At what point I stopped watching “The Late Show With David Letterman” is difficult to recall. Probably that difficulty remembering stems from not actually pulling the plug on his show in its entirety.
I came to watch Jimmy Kimmel’s show on ABC within the last six months or so. I was just tired of Letterman, something about his show had gone stale. Maybe it’s like becoming what we called in the Navy, a short-timer. We knew the days, hours and minutes before we left for civilian life and we would rub that knowledge in the face let our cohorts who had much more time left. We weren’t particularly big on doing our normal duties either.
Now a show as big as Letterman’s operation can’t just be left to go to hell in a handbasket. I have watched some episodes lately of Letterman, such as last night’s laugh fest with Bill Murray. He came out of a giant celebration cake and upon hugging Letterman, both continued to wear the cake through the episode. No, Dave still had very quality shows when I stopped watching, it’s just, I don’t know, a tiresome act.
I first started watching Kimmel when his show first aired. I think he had Mike Tyson as a week-long guest and it was very oddball and very funny. And I had never liked Tyson. That show began a process of rehabilitation toward my feelings for Tyson. But I continued on, watching Letterman and occasionally I’d watch Leno. I liked his Jay Walking skits and “Headlines.” But I’d go back to Letterman without fail. My watching mostly depended on who Dave had as a guest.
No entertainer, at least in modern TV, had the type of show like Letterman’s. I think it was interactive before interactive was cool. I liked how some of his seeming “grunts” or regular employees would perform some of the best comedy with Letterman, this would include people like stage manager Biff Henderson, who had done countless skits both on site and off to some forsaken place. Dave’s Mom also became a beloved character on the show. Rupert Jee, the owner of the Hello Deli next door to the Ed Sullivan Theater, was on a recent show. Rupert seemed over the years like he would do anything Dave asked, no matter how ridiculous the request.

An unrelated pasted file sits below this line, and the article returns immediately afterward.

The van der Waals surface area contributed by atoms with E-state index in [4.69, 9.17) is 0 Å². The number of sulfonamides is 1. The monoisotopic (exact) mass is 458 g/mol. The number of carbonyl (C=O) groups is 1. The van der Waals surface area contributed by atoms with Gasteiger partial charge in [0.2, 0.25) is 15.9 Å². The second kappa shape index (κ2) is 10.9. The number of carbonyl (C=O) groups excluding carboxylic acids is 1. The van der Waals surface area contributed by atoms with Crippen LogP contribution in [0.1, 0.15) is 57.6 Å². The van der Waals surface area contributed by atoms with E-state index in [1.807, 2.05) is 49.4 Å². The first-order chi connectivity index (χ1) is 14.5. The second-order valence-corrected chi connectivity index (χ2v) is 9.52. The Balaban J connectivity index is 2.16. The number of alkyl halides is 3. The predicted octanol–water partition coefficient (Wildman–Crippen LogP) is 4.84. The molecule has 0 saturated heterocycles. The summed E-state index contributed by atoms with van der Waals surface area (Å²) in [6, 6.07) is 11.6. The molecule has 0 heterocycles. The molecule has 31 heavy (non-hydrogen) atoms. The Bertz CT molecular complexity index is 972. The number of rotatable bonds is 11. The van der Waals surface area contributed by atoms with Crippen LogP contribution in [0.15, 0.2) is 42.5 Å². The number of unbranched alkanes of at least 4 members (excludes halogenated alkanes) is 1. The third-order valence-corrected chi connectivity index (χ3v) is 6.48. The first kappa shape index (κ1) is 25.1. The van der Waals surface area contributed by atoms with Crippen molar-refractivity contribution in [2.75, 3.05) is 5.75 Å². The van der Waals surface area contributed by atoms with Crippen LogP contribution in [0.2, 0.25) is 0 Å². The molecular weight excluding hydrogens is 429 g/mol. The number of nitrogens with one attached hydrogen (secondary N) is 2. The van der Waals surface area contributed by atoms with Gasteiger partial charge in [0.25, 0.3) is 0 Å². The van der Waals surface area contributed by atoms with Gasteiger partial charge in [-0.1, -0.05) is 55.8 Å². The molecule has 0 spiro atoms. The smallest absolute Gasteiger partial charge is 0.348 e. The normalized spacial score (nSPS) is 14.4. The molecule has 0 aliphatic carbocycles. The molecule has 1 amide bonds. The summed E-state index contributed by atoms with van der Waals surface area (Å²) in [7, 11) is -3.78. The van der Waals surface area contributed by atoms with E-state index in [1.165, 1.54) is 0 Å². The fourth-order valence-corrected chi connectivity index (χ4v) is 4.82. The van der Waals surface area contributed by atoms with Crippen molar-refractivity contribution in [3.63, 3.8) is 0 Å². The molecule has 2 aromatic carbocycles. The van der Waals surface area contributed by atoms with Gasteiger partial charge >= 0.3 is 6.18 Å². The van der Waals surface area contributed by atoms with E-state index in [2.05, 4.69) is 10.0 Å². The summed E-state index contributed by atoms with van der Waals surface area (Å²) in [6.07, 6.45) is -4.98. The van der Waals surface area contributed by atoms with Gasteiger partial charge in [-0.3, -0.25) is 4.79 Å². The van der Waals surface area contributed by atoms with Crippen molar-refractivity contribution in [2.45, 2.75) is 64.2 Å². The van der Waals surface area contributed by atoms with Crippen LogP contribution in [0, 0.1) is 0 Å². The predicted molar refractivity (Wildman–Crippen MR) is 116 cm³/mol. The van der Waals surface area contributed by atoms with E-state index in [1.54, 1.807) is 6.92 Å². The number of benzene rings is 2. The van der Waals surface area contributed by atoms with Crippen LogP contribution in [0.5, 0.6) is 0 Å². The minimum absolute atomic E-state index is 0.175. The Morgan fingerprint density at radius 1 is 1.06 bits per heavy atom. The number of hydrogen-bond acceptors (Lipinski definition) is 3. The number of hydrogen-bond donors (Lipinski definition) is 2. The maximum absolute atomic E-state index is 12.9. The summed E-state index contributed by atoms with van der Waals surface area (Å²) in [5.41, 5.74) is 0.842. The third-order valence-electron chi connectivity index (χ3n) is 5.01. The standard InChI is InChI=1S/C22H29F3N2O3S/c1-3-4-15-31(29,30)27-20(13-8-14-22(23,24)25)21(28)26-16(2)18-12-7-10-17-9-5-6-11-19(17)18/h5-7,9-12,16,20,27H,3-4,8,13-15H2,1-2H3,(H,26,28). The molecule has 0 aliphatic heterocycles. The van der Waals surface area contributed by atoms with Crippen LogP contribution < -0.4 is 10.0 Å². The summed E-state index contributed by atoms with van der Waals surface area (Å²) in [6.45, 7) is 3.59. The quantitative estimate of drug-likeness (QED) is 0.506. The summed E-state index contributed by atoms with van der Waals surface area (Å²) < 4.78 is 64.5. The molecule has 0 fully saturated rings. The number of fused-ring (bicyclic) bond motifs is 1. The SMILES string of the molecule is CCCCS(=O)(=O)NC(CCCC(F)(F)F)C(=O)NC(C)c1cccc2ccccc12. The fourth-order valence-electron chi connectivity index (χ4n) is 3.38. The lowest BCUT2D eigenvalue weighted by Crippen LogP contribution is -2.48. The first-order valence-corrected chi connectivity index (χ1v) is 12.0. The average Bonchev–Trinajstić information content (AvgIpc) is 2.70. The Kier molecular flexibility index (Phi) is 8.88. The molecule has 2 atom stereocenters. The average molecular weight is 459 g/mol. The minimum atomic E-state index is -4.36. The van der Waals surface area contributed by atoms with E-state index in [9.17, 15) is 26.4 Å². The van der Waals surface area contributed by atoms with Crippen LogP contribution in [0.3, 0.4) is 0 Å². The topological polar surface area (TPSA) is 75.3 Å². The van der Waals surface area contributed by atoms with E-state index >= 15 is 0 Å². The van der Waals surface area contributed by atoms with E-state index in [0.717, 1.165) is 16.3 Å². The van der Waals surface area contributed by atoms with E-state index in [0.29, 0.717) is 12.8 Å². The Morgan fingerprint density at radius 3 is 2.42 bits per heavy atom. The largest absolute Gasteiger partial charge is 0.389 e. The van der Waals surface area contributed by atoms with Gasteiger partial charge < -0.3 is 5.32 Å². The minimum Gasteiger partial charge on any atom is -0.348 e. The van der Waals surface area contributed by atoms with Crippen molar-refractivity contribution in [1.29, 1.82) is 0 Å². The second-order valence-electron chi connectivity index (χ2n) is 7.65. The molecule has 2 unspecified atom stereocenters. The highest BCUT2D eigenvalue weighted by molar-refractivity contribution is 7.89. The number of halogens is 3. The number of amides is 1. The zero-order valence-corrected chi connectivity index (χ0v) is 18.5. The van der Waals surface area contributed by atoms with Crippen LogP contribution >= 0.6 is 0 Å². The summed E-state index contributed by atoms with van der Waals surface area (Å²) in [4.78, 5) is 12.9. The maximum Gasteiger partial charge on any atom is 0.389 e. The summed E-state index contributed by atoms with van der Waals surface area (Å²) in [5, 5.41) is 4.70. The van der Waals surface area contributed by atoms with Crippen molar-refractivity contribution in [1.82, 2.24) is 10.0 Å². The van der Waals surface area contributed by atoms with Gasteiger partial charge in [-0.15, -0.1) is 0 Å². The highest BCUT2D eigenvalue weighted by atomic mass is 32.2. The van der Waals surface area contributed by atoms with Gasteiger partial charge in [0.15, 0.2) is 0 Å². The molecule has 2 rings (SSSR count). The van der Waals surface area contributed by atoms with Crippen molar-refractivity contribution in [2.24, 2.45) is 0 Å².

Music director Paul Schafer and his bad were stars in their own right. They often had musical guests who also sat in for multiple nights. One of my favorite guest musicians and apparently Letterman’s was the rock genius Warren Zevon. The writer and performer of hits such as “Werewolves of London” and “Lawyers, Guns and Money,” played many Lettermen shows from the first seasons on NBC to the early 2000s CBS incarnation. Zevon substituted for Shafer about 20 times and Letterman had a show entirely dedicated to Zevon upon his announcement of a diagnosis for terminal cancer that eventually killed him.
Letterman educated people during the aftermath of his own heart attack and he was the perspective-in-chief in the days following that horrible day on Sept. 11, 2001. Watch below.
These were just some of my most favorable moments from David Letterman, the majority having been on CBS from the 90s on. I either didn’t have or didn’t watch TV much in the 80s when Letterman began his network shows. I haven’t watched Jimmy Fallon’s show on NBC. I don’t know if I will. And I have no idea how Colbert will be as the new man behind the desk here at CBS in the Letterman time spot. If he can give the people the humor, the goofiness, the silliness with style and yes, even the perspective, that folks deserve, I might just watch Colbert’s show as well as Kimmel’s.
Good luck, David Letterman.